Screenwriters Kenya Barris and Tracy Oliver know how to get the party started and keep it lively.
Believe it or not, young readers, there was a time when the word television had a simple definition. It involved rabbit ear antennas and three networks—CBS, NBC, ABC. Decades later, the word "television" has evolved to include hundreds of networks, delivered via cable, satellite and even without an actual TV at all. And in this ever-changing landscape, it’s essential that networks develop identities. I’m going to be writing more about this in the coming months, but it struck me that the next three nights feature programming that really speak to the definitions of three of the newer players in the game as "Sharknado 2: The Second One" premieres on SyFy, "The Honorable Woman" comes to Sundance, and the fourth season of the cockroach of TV mysteries, "The Killing," comes to Netflix. Quality varies across all three (although one is definitely worth your time) but just the diversity of the choices is a story in itself when one considers those early days of three-option TV.
"Sharknado 2: The Second One"
I’m going say something that could be misquoted: The opening action sequence in "Sharknado 2: The Second One" is brilliant. Oh, it’s not creatively brilliant. It’s not well-staged or well-acted or well-anything really. But it’s one of the first times I can remember watching something that feels entirely and completely designed to provoke a response on social media. It's brilliant marketing. 2013’s "Sharknado" was a massive hit thanks in no small part to the way people responded to it on Twitter. So, the writers of "Sharknado 2" have frontloaded their sequel with a ridiculous, insane, B-movie opening sequence that essentially pays homage to the classic "Nightmare at 20,000 Feet" episode of "The Twilight Zone"—sharknado meets plane. And if you can imagine how insane that might be, you are only half-right. It’s something that sets the stage for Troma-esque lunacy and will SURELY get people tweeting and talking.
How do you top a movie in which its lead character escaped from the inside of a giant shark? Take it to the other coast. Fin (Ian Ziering) and April (Tara Reid) have become quasi-celebrities after the insanity of "Sharknado." April even wrote a bestselling book about it. The two travel to New York City and, well, it happens again, this time with Vivica A. Fox, Kari Wuhrer and Mark McGrath in supporting roles.
The creators of "Sharknado 2" know their target audience: people willing to embrace bad dialogue, one-take performances, and truly horrendous production values for a bit of B-movie escapism. They pepper the film with as many nostalgic cameos as sharks, including Billy Ray Cyrus, Andy Dick, Kelly Osbourne, Judd Hirsch and more. Matt Lauer and Al Roker make multiple appearances as themselves, reporting on the Sharknado. It’s a silly, silly, silly movie and fans of it will say it works because the people who made it know it’s silly. It’s intentionally "bad." Yes and no. While I kind of love the opening sequence, "Sharknado 2" drags for a large chunk after that and, honestly, doesn’t have enough insane action to really say it completely works as B-movie escapism. A movie like "Sharknado 2" needs to be so briskly paced that you never have time to consider what Kari Wuhrer has been up to for the last twenty years. It’s not quite that well done. There are moments of insanity that will get the Twitterverse talking. It’s what happens in between that puts the blah in B-movie.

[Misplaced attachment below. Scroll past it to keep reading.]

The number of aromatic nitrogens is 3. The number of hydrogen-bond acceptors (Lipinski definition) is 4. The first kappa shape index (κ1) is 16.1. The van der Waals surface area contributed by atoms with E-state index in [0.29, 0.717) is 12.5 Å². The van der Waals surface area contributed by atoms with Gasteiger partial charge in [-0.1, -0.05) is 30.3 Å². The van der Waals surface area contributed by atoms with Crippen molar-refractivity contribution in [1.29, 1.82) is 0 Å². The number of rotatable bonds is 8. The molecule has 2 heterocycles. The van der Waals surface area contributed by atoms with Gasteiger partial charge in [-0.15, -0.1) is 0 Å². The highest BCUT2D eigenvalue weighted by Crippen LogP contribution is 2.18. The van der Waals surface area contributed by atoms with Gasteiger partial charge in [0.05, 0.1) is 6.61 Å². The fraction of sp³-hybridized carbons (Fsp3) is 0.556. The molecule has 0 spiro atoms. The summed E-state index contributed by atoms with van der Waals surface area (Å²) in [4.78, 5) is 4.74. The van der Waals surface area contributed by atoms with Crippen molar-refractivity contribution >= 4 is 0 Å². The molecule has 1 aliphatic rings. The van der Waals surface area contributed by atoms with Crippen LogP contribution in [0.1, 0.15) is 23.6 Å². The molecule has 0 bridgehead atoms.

"The Honorable Woman"
Take a drastic left turn tomorrow night on The Sundance Channel and check out the remarkably solid "The Honorable Woman," a BBC mini-series getting the import to an increasingly important cable channel that has been the home for the good-to-great "Rectify," "The Red Road," and "The Top of the Lake" in the last two years.
Remarkably timed to comment in its own way on the complexity of the conflict in the Middle East, "The Honorable Woman" centers on Nessa Stein (Maggie Gyllenhaal), a powerful businesswoman whose company handles data cabling construction and infrastructure between Israel and the West Bank. Choosing to give contracts to Israelis or Palestinians is only one of Stein’s problems as she turns out to have a few dark secrets in her closet and may not at all be who she purports to be. An MI6 agent played to perfection by Stephen Rea starts to suspect Nessa is hiding something when a man who was to get her biggest contract kills himself. Or did he? Janet McTeer, Lindsay Duncan, Lubna Azbal, and Andrew Buchan fill out a very talented cast.